Kevin is a  Psychoanalytic and Systemic Psychotherapist working as a Perinatal Psychotherapist in the NHS.

Stavros Stavrou is a Principal Clinical Psychologist working in the Parent Infant Psychology Service at the Whittington Health NHS Trust.

Whittington Health is a provider of integrated acute and community health care to local people with services across Islington, Haringey and at the Whittington Hospital. The Parent Infant Psychology Service (PIPS) is an early intervention and prevention service offering clinical interventions to parents and infants aged 0-2 living in Haringey, London. PIPS also offers an indirect consultation service to members of staff where there are attachment related/mental health concerns for children aged 2-5 years.

In his role as Principal Clinical Psychologist in PIPS, Stavros offers clinical interventions to parents and infants, aimed at improving the parent infant relationship. He also supervises Clinical Psychology trainees and provides consultation and training on infant mental health issues to health visitors, midwives and children centre staff.

In addition to the above Stavros has just started in his role as Psychological Consultant to the London Borough of Hackney Family Nurse Partnership (FNP) team.

Monika Celebi

Integrating VIG and Watch Wait Wonder in Parent Infant Groups

Parent infant groups can provide an attuned, empathic and containing environment where we integrate Watching and Waiting (being attentive), positive Visual feedback- (benign mirroring) and Wondering: reflecting on meaning and developing mind-mindedness. In such an ambience moments of vitality, moments of connectedness, which are experienced as visceral and spontaneous, can happen. This gives further opportunities to develop new ways of understanding and responding to baby's communication.

These groups are currently taking place in 5 Children Centers in and around Oxford. The workshop will outline the theoretical framework, show video examples from groups and talk about some of the challenges of using technology in an already busy parent infant group environment, for instance how we use the camera has an impact, as has the limited attention span for feedback one can realistically expect.

Monika Celebi is a free lance Video Interaction Guider, AVIGUK Advanced Supervisor, and Trainer, UKCP Registered Psychoanalytic Psychotherapist; Senior Registered Dance Movement Psychotherapist, MA, BA. She has pioneered groups at the Oxford Parent Infant Project over the last 10 years and developed the OXPIP Parent Infant Group Training for Early Years Professionals. She is involved in developing VIG projects together with a wide range of professionals in Tower Hamlets, the Mental Health foundation and the Home Counties.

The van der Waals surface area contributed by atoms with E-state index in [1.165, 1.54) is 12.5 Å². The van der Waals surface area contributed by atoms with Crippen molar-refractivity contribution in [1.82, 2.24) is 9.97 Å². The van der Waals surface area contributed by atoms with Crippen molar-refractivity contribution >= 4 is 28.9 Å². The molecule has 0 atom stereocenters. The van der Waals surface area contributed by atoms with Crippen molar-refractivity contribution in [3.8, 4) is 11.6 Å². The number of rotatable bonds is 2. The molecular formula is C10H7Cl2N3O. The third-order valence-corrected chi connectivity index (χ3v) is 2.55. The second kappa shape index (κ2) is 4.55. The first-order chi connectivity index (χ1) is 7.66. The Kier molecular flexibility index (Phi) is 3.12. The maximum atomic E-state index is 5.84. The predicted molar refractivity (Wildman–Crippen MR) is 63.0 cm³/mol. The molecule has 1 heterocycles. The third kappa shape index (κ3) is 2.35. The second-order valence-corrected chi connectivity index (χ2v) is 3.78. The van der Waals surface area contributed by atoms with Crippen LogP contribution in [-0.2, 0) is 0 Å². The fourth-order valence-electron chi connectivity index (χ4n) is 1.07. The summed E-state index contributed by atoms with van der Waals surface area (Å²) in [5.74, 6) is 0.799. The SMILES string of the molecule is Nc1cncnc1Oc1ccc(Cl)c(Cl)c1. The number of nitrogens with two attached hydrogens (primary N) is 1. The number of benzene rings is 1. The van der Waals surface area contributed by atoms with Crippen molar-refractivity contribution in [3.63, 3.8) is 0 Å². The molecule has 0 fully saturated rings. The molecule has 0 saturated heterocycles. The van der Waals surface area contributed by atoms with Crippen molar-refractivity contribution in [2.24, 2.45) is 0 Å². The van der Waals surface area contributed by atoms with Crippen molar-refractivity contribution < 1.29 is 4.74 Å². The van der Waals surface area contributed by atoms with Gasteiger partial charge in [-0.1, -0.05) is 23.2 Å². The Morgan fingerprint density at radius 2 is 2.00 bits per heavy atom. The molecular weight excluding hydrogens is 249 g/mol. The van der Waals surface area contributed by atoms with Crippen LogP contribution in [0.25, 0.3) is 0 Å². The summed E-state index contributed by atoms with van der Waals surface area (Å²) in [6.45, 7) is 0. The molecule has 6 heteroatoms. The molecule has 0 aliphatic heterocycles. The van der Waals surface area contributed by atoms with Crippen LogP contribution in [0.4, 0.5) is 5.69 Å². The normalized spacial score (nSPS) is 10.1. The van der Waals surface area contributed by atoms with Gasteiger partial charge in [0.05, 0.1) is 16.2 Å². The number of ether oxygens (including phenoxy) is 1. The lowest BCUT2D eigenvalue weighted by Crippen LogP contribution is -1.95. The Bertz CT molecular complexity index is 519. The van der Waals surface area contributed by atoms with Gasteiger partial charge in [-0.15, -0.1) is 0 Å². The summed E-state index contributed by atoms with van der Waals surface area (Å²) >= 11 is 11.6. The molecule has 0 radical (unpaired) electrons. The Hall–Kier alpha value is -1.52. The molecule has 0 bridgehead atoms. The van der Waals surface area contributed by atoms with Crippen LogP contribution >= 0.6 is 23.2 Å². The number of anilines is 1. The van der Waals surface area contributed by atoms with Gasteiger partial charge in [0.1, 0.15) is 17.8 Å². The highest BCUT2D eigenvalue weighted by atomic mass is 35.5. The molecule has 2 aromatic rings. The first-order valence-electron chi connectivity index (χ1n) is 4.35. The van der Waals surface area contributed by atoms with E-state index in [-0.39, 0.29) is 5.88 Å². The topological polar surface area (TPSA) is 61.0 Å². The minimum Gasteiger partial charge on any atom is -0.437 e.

Maddie Marczak and Francesca Nolan

Getting VIG established as an intervention in the perinatal period: Initial multi-agency reflections of the benefits and challenges of this process

This workshop will present multi-agency reflections about the successes and challenges of implementation of a VIG care pathway for infants in Central Manchester. Particularly, reflections will focus on the challenges of ensuring that appropriate families are identified for VIG intervention and questions posed regarding how we make clinical decisions about which families are intervention ready, within the context of postnatal depression and maternal mental health concerns as well as other associated stresses. Consideration will also occur about how we support local health visiting teams and early years staff to get 'on board' with VIG and how local VIG champions have shaped local referral patterns.

This will be an interactive reflective workshop where delegates own experiences will be welcomed to inform thinking about best practice when working with infants in the perinatal period.

Madeline Marczak is an experienced Clinical Child Psychologist who has worked with children and families for over seven years. Madeline currently divides her time between a clinical and lecturing post. She works as a Clinical Psychologist for the Children and Parent's Service (a 0-5 CAMHS Service in Manchester) as well as being a Clinical Tutor/Lecturer for the Children's and Young People's Improving Access to Psychological Therapies programme (IAPT), affiliated with the University of Manchester. Madeline is also an honorary lecturer for the Lancaster Doctorate in Clinical Psychology programme.

Madeline is passionate about early intervention and believes VIG has a key role as an intervention tool both with families and early years' professionals. Madeline has recently commenced phase 4 of VIG supervisor training and is currently supervising Clinical Psychologists within her Service. Madeline's VIG journey has led her to liaise closely with the neonatal unit at Royal Manchester Children's Hospital to explore care pathways for this group of parents and babies who are at risk of early attachment difficulties as well as with local Manchester Health Visiting Teams to determine how they are developing care-pathways around VIG. Madeline also has experience of using VERP with trainee clinical psychologists

Francesca Nolan is an experienced registered childrens nurse who has worked in the critical care setting for thirteen years, working closely with families going through extreme trauma. Francesca qualified as a Health Visitor last year and now works closely with families with under fives in Central Manchester.